Screenshot via Facebook.

Murrysville city councilman Joshua Lorenz, a Republican, recently posted a meme to his Facebook page that tells Hillary voters, “You can vote at home comfortably online!”, instructing them to “simply post ‘Hillary’ with the hashtag #PresidentialElection on your Facebook or Twitter account.” Yes, that’ll trick ‘em.

(There is, obviously, no such thing as voting via hashtag, and Pennsylvania does not offer online voting, which is only an option for some absentee voters and military members.)

Screenshots of Lorenz’s post, which he deleted, were originally published on local news site BillyPenn. Lorenz told the Associated Press that the meme was meant as a joke for his Facebook friends, but he took it down because “the person who had questioned it, who I thought was a friend, had apparently misconstrued it.” Hm.

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“Look at the meme itself, ‘You can vote from home comfortably online.’ Who could possibly think that?” he said. “It was a joke on my private page, with my friends. It wasn’t for public consumption.”

In a statement published by the Pittsburgh Tribune-Review, Gov. Tom Wolfe’s spokesman Jeffrey Sheridan warned that “any attempts to disrupt the electoral process should be investigated and prosecuted.”

“Gov. Wolf believes discouraging anyone from having their vote legitimately counted – whether through intimidation, suppression or deception – is absolutely wrong and unacceptable,” Sheridan said in a statement sent to the Trib.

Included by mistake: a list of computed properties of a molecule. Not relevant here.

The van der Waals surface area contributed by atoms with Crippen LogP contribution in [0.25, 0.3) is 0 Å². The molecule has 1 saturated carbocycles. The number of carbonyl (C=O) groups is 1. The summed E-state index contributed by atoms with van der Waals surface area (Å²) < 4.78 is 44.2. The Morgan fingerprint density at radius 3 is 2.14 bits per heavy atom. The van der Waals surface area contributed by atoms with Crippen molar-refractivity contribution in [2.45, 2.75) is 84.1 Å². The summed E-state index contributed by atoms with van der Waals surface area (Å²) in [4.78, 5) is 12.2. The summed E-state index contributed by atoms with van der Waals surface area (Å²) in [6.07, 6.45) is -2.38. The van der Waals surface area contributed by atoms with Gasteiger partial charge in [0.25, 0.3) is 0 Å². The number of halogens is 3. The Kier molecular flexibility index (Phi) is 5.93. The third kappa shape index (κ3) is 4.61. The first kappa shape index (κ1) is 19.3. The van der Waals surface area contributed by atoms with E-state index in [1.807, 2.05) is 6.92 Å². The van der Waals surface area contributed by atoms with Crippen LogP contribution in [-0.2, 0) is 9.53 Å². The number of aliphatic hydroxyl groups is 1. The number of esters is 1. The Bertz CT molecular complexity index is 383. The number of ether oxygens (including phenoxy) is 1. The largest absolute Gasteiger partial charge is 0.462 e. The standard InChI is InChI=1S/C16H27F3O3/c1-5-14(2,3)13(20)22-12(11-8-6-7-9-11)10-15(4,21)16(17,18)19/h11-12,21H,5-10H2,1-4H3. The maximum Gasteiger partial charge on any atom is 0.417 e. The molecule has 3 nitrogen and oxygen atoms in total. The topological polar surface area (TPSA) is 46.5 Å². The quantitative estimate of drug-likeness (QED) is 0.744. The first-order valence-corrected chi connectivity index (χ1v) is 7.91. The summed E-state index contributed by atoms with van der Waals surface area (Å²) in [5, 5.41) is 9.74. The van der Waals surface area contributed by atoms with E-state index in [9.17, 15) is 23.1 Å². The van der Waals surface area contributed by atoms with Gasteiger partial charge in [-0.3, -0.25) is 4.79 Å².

Lorenz told the Trib that the circulated screenshot failed to capture his full comments, saying that he was “poking fun at everybody” and that he also wrote, “Typing a candidate’s name on Facebook will have the same effect on the election as if you write a candidate’s name on a napkin, put it into a bottle, cork it and throw it into the Mon River.” He told BillyPenn that while “virtually everybody understood it was a joke”—did they?—he clarified under the Facebook post that the only way to vote is via the polls or absentee ballot.

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It’s illegal in Pennsylvania for elected officials to knowingly share false information about elections.

Maybe this guy really was taken out of context (maybe), or maybe he’s covering his ass. Either way, perhaps the lesson is... that memes spreading election misinformation are extremely dangerous? And elected officials should never, ever share them? Ever?